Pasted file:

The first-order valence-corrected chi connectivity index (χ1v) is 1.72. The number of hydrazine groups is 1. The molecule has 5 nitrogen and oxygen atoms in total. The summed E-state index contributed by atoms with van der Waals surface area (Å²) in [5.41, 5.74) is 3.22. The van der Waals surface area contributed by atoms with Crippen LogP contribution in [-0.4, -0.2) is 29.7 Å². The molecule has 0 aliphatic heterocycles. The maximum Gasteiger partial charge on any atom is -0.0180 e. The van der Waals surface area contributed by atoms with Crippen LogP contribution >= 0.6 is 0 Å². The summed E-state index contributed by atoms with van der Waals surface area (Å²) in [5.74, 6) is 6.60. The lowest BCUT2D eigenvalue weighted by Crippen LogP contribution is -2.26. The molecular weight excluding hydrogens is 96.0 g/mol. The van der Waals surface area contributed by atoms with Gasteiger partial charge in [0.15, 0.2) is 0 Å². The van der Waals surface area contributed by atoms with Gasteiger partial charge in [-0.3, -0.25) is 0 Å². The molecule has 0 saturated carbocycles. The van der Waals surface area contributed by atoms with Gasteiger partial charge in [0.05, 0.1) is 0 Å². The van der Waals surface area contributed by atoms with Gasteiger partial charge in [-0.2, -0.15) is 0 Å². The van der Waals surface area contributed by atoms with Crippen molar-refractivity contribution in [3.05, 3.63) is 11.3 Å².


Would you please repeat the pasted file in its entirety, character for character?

The first-order valence-corrected chi connectivity index (χ1v) is 1.72. The number of hydrazine groups is 1. The molecule has 5 nitrogen and oxygen atoms in total. The summed E-state index contributed by atoms with van der Waals surface area (Å²) in [5.41, 5.74) is 3.22. The van der Waals surface area contributed by atoms with Crippen LogP contribution in [-0.4, -0.2) is 29.7 Å². The molecule has 0 aliphatic heterocycles. The maximum Gasteiger partial charge on any atom is -0.0180 e. The van der Waals surface area contributed by atoms with Crippen LogP contribution >= 0.6 is 0 Å². The summed E-state index contributed by atoms with van der Waals surface area (Å²) in [5.74, 6) is 6.60. The lowest BCUT2D eigenvalue weighted by Crippen LogP contribution is -2.26. The molecular weight excluding hydrogens is 96.0 g/mol. The van der Waals surface area contributed by atoms with Gasteiger partial charge in [0.15, 0.2) is 0 Å². The van der Waals surface area contributed by atoms with Gasteiger partial charge in [-0.3, -0.25) is 0 Å². The molecule has 0 saturated carbocycles. The van der Waals surface area contributed by atoms with Gasteiger partial charge in [0.05, 0.1) is 0 Å². The van der Waals surface area contributed by atoms with Gasteiger partial charge in [-0.2, -0.15) is 0 Å². The van der Waals surface area contributed by atoms with Crippen molar-refractivity contribution in [3.05, 3.63) is 11.3 Å².